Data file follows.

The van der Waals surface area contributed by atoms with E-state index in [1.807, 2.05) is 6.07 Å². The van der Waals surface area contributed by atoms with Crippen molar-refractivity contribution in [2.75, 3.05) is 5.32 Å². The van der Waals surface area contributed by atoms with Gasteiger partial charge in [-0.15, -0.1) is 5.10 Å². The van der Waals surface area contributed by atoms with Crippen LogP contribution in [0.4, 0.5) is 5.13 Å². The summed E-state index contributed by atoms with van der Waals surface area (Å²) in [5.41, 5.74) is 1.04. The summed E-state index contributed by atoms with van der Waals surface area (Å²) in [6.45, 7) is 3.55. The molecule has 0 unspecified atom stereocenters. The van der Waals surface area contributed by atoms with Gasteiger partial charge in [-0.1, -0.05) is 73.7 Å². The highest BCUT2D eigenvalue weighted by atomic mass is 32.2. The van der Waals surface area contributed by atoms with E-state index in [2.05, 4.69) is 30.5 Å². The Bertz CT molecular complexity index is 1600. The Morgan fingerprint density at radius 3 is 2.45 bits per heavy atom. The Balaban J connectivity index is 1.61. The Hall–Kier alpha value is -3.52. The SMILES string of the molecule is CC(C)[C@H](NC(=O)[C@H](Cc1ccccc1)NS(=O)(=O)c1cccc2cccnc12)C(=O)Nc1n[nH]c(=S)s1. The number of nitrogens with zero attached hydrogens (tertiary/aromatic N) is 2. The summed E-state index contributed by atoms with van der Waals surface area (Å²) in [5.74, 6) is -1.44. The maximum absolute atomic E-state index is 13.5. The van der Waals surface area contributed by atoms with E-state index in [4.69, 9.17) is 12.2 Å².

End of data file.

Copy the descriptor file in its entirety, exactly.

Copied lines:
The van der Waals surface area contributed by atoms with E-state index in [1.807, 2.05) is 6.07 Å². The van der Waals surface area contributed by atoms with Crippen molar-refractivity contribution in [2.75, 3.05) is 5.32 Å². The van der Waals surface area contributed by atoms with Gasteiger partial charge in [-0.15, -0.1) is 5.10 Å². The van der Waals surface area contributed by atoms with Crippen LogP contribution in [0.4, 0.5) is 5.13 Å². The summed E-state index contributed by atoms with van der Waals surface area (Å²) in [5.41, 5.74) is 1.04. The summed E-state index contributed by atoms with van der Waals surface area (Å²) in [6.45, 7) is 3.55. The molecule has 0 unspecified atom stereocenters. The van der Waals surface area contributed by atoms with Gasteiger partial charge in [-0.1, -0.05) is 73.7 Å². The highest BCUT2D eigenvalue weighted by atomic mass is 32.2. The van der Waals surface area contributed by atoms with E-state index in [2.05, 4.69) is 30.5 Å². The Bertz CT molecular complexity index is 1600. The Morgan fingerprint density at radius 3 is 2.45 bits per heavy atom. The Balaban J connectivity index is 1.61. The Hall–Kier alpha value is -3.52. The SMILES string of the molecule is CC(C)[C@H](NC(=O)[C@H](Cc1ccccc1)NS(=O)(=O)c1cccc2cccnc12)C(=O)Nc1n[nH]c(=S)s1. The number of nitrogens with zero attached hydrogens (tertiary/aromatic N) is 2. The summed E-state index contributed by atoms with van der Waals surface area (Å²) in [5.74, 6) is -1.44. The maximum absolute atomic E-state index is 13.5. The van der Waals surface area contributed by atoms with E-state index in [4.69, 9.17) is 12.2 Å².